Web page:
Weekly Market Recap

Last week, there was initial uncertainty in the market regarding debt ceiling negotiations. However, as the week progressed and with reassurances from McCarthy that the two parties were likely to reach an agreement over the weekend, market concerns eased, and risk appetite significantly improved. Equity assets initially experienced a dip but later rebounded, while gold and cryptocurrencies first up and then down.

Now, due to the lack of new concepts in the cryptocurrency market, funds are no longer treating cryptocurrencies as substitutes for technology stocks. Instead, they are considering them as alternative hedge options against the flaws in the traditional financial system.

In the stock market, particularly in the large-cap technology sector, last week’s price movements indicated signs of panic buying from investors who FOMO on the next bull market.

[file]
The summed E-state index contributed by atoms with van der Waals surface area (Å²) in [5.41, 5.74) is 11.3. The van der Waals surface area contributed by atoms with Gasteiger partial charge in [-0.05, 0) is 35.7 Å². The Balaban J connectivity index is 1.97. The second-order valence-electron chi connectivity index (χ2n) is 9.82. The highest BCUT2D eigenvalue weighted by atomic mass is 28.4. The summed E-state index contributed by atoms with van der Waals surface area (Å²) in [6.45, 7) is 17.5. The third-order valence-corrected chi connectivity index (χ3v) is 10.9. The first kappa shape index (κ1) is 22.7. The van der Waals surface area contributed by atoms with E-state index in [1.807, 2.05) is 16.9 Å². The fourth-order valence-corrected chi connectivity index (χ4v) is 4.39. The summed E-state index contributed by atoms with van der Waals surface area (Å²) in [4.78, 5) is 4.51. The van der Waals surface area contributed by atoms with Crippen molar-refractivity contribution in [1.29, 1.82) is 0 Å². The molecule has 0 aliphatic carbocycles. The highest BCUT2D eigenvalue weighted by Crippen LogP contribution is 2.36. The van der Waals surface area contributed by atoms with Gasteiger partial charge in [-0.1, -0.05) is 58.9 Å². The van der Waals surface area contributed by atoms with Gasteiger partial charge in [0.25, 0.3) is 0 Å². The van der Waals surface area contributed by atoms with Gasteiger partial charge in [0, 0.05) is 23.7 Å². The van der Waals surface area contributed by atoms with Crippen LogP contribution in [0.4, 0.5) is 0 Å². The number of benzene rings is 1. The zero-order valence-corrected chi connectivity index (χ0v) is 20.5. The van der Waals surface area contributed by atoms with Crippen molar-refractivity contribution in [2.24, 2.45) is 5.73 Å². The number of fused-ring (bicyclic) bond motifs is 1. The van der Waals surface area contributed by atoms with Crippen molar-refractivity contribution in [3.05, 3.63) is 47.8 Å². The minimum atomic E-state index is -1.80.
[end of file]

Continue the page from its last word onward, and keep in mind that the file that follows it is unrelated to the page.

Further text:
All three major U.S. stock indices closed higher, with Nasdaq surging over 3%, S&P 500 rising 1.65%, and Dow Jones increasing by 0.38%. In terms of sectors, the technology sector saw a significant gain of 4.19%, followed by the communication sector, which rose by 3.06%. Technology stocks continued to lead the market, while utilities experienced a decline of 4.36% and real estate fell by 2.40%.

Net long positions for Nasdaq100 futures, held by asset managers and leveraged funds, reached their highest level since May 2022, showing a substantial increase. Net long positions for the S&P 500 were nearly unchanged, while the Russell 2000 index continued to have a net short position.